Welcome aboard!

“Welcome aboard!” is written on the front door of every MTA bus in Los Angeles. Most have no idea that is so nor any interest in taking the invitation to “go public” anytime soon. We have, as a nation, squandered our fortune and future on satisfying ego’s need to cannibalize the planet for our private comfort and luxury by insisting on basing our life around the automobile. Time to put it in the garage and get on board!

Some cities never fully climbed on the gas guzzling mania and they are fortunate to have adequate public transportation systems. If not, New York City would not exist as it does today. Chicago would be even more dysfunctional and San Francisco would look like Los Angeles. Which, by the way, once had a public system which was among the best in the nation.

Today my home city is scrounging around for funds to try and repair some of the damage done when big auto-related corporations destroyed our expansive bus and rail system. Despite that rape of the ’60’s we today have a quite good system if you live and work in the right places. But years of addiction to fleeing to the suburbs and linear expansion have made it nearly impossible for at least 50% of our people to use any public system.

As a result, we have legendary air pollution which now is shared by every other city in some measure. We have consumed huge portions of of the world’s natural resources and are a major contributor to planetary crises. Los Angeles prides itself on leading the nation, but where have we led it?

The efforts to make automobiles more efficient are laudable, but woefully inadequate to meet the challenges to pollution, carbon emissions, infrastructure crises and overall costs of operation. We have to stop getting in a vehicle, no matter how high the mileage, as much as most of us currently see as necessary and appropriate.

We need to reallocate some of the money spent on improving airports toward building and improving rail transportation. We must redirect money from expanding highways toward building subways, light rail and busways. We need to spend our limited funds where it will do the most good — getting ourselves weaned from automobiles and airplanes and onto the bus, train or subway.

Welcome aboard!


  1. Sandra Price

    Phil. I remember the electric red cars on tracks that could take me from Ocean Avenue east to any point I chose for a nickel. San Francisco kept their electric cars that went just about anywhere and a tranfer to a bus was possible.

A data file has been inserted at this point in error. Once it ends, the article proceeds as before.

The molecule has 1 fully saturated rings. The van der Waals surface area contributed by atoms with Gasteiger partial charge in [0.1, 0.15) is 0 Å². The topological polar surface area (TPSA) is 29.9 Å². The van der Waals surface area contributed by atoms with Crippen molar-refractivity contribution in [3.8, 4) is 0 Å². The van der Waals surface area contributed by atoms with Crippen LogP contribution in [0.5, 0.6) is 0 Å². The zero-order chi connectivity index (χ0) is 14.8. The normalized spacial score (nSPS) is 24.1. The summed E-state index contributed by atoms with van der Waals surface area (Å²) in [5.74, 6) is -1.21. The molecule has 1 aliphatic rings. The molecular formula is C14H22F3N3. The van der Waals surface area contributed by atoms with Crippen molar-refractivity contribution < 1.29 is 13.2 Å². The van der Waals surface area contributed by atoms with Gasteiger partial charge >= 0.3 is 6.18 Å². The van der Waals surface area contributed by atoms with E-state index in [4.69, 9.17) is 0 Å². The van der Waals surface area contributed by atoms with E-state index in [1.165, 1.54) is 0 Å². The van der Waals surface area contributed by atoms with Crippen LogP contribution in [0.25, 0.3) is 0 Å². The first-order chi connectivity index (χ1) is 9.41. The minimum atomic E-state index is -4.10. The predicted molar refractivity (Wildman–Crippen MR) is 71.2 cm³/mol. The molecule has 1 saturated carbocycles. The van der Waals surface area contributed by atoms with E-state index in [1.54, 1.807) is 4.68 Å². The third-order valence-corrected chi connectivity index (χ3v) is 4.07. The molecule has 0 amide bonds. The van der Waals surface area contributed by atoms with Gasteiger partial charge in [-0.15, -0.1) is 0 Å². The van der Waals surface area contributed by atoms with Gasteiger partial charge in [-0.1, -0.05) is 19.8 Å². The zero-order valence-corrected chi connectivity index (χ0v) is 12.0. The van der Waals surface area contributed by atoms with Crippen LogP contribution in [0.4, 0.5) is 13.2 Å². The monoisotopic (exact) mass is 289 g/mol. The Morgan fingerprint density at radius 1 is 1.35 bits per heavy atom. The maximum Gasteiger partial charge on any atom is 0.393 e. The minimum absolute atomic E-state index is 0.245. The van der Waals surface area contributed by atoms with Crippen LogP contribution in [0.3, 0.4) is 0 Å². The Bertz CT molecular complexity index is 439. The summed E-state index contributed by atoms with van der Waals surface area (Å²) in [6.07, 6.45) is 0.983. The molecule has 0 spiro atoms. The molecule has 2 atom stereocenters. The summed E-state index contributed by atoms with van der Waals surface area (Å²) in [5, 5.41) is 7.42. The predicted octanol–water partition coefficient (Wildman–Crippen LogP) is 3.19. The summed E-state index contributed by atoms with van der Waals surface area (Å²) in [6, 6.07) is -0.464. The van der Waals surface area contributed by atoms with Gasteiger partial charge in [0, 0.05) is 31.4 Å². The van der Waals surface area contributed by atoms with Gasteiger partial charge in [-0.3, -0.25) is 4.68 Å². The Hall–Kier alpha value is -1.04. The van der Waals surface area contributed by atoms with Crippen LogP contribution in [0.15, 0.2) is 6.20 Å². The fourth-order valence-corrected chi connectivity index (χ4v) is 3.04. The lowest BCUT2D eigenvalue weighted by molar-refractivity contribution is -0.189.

Phoenix is trying a single rail system through town but the cars keep crashing into them. Sun City is full of golf carts that go anywhere at any time without signaling. The panic of being an elderly resident is that everyone must be in constant contact on their cell phones. Even in the supermarket I stay away from any old codger/codgeress with a cart load of food heading down the aisle talking on their phone.

    Nice Commentary

  2. almandine

    Interesting metaphor, that “joined down the road”. Even our language and idioms are rooted in the vernacular of the automobile.

    I understand the “planning” part, but how long do you think building that Ohio system will take… and cost? The latest figure I’ve heard for “suburban” light rail construction (eminent domain issues not considered) is $20M per mile.

    I love trains, have ridden them in Europe time and again, always being amazed at how they run right on schedule… to the minute… all the time. I’m not sure we have it in us.

  3. almandine

    I’m not going to ride at 79 mph on any track laid that way… although the “road bed” (another auto term) was clearly put in ahead of that footage.

    The $20M figure is what our city govt is claiming in its current initiative petition. Heck, (highway) asphalt done right costs about a mil per mile.

  4. woody188

    Ya, the base material is dumped from a truck, then that tie machine buries the ties and lays the rail on top, then another machine comes along and aligns the rails and makes sure they are level. They can lay a few miles in a day. It’s probably more accurate than laying rail via manual labor.

    I wonder if your 20 mil wasn’t for underground or elevated track? Or else it might just be cost of living/property differences. Ohio is pretty cheap when it comes to cost of living/property.

  5. Kent.Shaw

    I hate driving. I would LOVE to live in an area with good public transportation availability.

    Kent Shaw